Home owned by Titanic survivor still exists in Toronto
There is a house still standing in Toronto where a Titanic survivor and her family lived in the 1920s.
Emma Bliss lived at 1063 Davenport Road in 1923, according to Titanica Encyclopedia, a community-based crowdsourcing project that has been bringing together research on the Titanic for 25 years.
In this house, she lived with her husband Ernest and their three children Amy, Henry and Ernest Jr.
Today the house is used for a French tutoring school, although outside the house a piece of Bliss history remains: an old-fashioned mail slot near the bottom of the door entry.
Originally born in Switzerland, Bliss was living in England when she signed up to work as a flight attendant for the Titanic on April 6, 1912.
Nine days later, Bliss would survive the sinking of the Titanic on April 15 after the ship struck an iceberg allowing water to seep in.
A 1939 Toronto Star article says Bliss was rescued by a lifeboat along with another crew member named Sgt. John Collins.
“I distinctly remember him … he was at the helm and only had overalls and a thin cotton waistcoat,” Bliss said of Collins in 1939.
“There was a lady, well wrapped up with a fur coat over her arm. I asked her to give it to Mr. Collins, and she did, but he didn’t keep it long. a woman with just a nightgown on and when Sergeant Collins saw her he immediately gave her the coat, ”Bliss added.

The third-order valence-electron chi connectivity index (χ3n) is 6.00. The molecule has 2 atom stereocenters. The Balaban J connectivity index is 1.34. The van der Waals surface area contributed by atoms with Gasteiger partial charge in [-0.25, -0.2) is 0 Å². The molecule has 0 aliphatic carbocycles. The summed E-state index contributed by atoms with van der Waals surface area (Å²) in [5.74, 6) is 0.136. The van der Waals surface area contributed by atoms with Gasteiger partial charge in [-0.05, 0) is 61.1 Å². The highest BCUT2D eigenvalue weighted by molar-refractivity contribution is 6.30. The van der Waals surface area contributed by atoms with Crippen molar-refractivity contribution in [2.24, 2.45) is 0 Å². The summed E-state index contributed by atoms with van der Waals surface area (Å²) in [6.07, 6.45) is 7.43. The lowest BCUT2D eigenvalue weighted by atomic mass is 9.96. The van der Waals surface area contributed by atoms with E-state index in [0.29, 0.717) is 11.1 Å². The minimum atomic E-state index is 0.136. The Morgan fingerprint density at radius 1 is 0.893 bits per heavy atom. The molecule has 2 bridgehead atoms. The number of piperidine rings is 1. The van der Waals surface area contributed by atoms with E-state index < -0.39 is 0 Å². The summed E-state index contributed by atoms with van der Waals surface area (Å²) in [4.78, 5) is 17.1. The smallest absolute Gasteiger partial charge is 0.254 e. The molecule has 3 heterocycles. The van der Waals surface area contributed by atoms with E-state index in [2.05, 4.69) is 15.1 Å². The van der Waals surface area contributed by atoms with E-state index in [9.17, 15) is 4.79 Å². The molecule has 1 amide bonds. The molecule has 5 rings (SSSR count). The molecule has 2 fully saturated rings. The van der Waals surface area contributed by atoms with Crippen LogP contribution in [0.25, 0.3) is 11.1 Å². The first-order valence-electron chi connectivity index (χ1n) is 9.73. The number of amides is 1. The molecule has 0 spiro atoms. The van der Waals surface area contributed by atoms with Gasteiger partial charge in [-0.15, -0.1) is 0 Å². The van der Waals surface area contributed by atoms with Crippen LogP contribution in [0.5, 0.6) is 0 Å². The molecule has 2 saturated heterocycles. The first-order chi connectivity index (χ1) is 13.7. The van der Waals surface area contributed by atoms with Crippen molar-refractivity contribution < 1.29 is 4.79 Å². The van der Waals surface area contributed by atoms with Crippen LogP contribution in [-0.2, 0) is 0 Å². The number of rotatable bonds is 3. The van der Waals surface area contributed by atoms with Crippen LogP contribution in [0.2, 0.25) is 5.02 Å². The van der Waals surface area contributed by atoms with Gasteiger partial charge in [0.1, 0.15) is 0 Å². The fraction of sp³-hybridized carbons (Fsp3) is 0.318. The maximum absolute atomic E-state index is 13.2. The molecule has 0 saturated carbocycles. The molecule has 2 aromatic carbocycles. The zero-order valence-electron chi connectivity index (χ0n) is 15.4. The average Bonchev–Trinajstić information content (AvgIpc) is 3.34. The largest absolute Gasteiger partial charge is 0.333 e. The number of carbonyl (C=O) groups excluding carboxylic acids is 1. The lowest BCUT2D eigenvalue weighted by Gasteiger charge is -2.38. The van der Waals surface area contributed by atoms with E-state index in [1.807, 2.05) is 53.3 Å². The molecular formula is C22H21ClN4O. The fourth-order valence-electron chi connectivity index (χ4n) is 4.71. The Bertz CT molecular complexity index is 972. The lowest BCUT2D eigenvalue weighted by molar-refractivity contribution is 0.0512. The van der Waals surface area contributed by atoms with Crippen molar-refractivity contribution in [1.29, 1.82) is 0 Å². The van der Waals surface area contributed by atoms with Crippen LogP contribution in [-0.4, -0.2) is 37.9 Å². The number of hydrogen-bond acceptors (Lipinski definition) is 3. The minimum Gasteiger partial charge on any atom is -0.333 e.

Following the disaster, Bliss emigrated to Canada in 1913 with her daughter Amy, where she joined her husband and two sons who were already living here.
Bliss never returned to work on the ships. While living in the Davenport House, she was a housewife: doing housework and raising children, while her husband Ernest worked as a chef and frequently crossed the border to work in America.
Bliss resided in Toronto for the rest of her life. By 1932, she had left the Davenport home and then lived at 42 Durant Avenue in East York.
Sgt. Samuel John Collins arranged a reunion for himself and three other Titanic survivors who were living in Toronto at the time, including Bliss, the Toronto Star reported in 1939.
The four survivors met at the Royal York Hotel for dinner together on the very day the ship sank 27 years earlier.
In 1959, while in hospital, Bliss was invited to watch “A Night to Remember,” which was a 1958 film adaptation of the Titanic disaster.
Paris-Presse, a newspaper from France covered a story about this event, saying Bliss couldn’t help but cry as she relived the tragic moments of previous decades.
Bliss died at the age of 93 on June 18, 1959 at Never’s Nursing Home in Toronto.
The grave where she was buried alongside her daughter Amy can still be found today in Prospect Cemetery located in St. Clair and Lansdowne.